Ella: Who Am I?

Ella: Who Am I?

by La'Shaun Garcia

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Overview

Meet Ella. She's a curious five-year-old who loves to play, and she's about to discover a little more about her heritage! When Ella goes to kindergarten, she realizes that she doesn't look like the other kids. Her teacher, Mrs. Chang, suggests that Ella ask her parents about their culture. And so begins an entertaining and educational journey as Ella explores her American culture and her parents' heritage. Through this multicultural book series, Ella discovers that learning about your family can be fun!

Product Details

ISBN-13: 9781478787556
Publisher: Outskirts Press, Inc.
Publication date: 07/30/2017
Pages: 30
Product dimensions: 6.00(w) x 1.25(h) x 9.00(d)

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Ella: Who Am I? 5 out of 5 based on 0 ratings. 1 reviews.
ReadersFavorite More than 1 year ago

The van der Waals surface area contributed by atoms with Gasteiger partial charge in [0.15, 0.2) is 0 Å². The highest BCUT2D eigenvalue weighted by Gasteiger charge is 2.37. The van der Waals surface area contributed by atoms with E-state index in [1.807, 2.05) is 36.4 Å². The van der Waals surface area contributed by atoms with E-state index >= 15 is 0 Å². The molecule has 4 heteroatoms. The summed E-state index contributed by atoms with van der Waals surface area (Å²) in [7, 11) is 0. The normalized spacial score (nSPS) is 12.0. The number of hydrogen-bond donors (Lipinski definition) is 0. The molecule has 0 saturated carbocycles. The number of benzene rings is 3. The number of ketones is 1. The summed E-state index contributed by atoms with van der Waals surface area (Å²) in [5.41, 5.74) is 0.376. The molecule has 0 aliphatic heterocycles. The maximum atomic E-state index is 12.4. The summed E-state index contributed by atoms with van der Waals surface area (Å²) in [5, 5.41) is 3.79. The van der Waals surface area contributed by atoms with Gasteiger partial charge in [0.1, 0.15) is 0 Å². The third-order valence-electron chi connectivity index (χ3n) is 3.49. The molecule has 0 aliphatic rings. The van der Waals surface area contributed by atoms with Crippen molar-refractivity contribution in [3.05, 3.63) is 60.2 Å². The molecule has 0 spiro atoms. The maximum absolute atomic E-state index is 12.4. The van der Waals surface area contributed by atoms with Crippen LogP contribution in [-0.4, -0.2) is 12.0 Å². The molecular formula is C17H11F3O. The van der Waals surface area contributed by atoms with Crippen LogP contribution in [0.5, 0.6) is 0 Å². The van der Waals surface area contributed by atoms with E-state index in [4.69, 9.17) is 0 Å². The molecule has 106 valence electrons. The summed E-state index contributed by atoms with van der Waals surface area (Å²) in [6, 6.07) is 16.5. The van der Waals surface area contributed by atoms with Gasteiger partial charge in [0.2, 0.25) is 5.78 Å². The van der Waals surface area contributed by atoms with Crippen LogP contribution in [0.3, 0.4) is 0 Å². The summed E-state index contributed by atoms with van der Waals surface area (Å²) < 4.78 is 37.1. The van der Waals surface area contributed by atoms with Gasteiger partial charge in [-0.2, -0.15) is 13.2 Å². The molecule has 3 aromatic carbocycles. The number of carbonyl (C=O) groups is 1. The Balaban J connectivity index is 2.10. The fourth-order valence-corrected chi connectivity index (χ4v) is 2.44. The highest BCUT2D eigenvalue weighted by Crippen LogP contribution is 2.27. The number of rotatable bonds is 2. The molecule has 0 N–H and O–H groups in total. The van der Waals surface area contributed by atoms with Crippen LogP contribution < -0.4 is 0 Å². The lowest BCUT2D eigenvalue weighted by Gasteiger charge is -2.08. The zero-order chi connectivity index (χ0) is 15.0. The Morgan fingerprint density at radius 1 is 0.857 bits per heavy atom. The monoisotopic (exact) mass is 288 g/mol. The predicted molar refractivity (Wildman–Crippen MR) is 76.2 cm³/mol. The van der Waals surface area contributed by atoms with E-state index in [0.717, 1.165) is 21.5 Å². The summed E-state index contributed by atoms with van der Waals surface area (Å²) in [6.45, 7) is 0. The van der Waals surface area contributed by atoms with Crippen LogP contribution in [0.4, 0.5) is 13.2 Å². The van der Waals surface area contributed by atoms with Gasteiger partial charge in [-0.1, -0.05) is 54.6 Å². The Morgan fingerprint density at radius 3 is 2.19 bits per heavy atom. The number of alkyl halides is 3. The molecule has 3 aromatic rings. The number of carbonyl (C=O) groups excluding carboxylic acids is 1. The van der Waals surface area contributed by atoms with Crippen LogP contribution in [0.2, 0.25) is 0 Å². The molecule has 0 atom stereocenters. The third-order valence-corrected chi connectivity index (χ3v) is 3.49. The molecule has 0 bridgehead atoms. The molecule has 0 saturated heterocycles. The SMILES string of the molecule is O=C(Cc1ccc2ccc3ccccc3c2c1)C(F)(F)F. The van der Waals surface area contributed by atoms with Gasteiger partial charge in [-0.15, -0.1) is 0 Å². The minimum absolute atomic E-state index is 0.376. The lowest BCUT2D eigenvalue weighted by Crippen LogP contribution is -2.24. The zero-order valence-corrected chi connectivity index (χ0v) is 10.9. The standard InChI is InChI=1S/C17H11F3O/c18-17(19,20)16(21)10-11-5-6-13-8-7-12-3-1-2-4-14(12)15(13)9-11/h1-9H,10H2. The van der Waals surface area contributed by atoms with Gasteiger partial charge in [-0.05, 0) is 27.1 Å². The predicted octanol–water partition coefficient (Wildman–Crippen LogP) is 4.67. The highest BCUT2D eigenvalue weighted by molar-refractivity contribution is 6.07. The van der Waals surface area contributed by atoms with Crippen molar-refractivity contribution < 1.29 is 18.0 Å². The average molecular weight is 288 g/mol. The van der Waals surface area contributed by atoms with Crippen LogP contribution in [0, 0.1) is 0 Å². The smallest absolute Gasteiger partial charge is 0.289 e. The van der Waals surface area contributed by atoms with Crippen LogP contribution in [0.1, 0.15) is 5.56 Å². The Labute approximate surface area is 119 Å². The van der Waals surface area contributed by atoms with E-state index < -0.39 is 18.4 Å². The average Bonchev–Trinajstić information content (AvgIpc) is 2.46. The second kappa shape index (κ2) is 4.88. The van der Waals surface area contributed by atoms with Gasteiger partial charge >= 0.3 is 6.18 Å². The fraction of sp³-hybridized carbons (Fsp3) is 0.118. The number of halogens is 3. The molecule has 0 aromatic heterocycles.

Reviewed by Emily-Jane Hills Orford for Readers' Favorite Five-year-old Ella is confused about who she is. She doesn’t think she looks very much like her mother, who is African American, or her father, who is Mexican American. On her first day of kindergarten, she tells her new teacher, Mrs. Chang, that she thinks she’s very pretty. Mrs. Chang is Chinese American. Ella asks if she can be Chinese, too. Ella has also noticed that she doesn’t look like anyone else in her class. Ella is sad, because she thinks her differences make her an outcast. She doesn’t feel like she belongs and she doesn’t like that feeling. Mrs. Chang suggests Ella ask her parents about her ethnicity. It’s a big word for a little girl, but she has a big story to learn: her family story. And it’s a story that will make her pleased to be Ella, a little girl with an African American mother and a Mexican American father. She is herself. She is unique. All children need to know that they belong. They need to understand and appreciate their roots. Looks don’t define a person. These are all important lessons to learn and La'Shaun Garcia’s charming picture book story, Ella: Who Am I?, is just the book to help young readers learn, not just about that big word, ethnicity, but what it means to have so many unique qualities and attributes which define their heritage, their family background. The illustrations are beautiful and the language is simple, except for that one word that even Ella finds difficult to pronounce: ethnicity. But all children love the challenge of a new word, even a difficult one. And all children want to know and understand who they are. This is a real treasure of a book.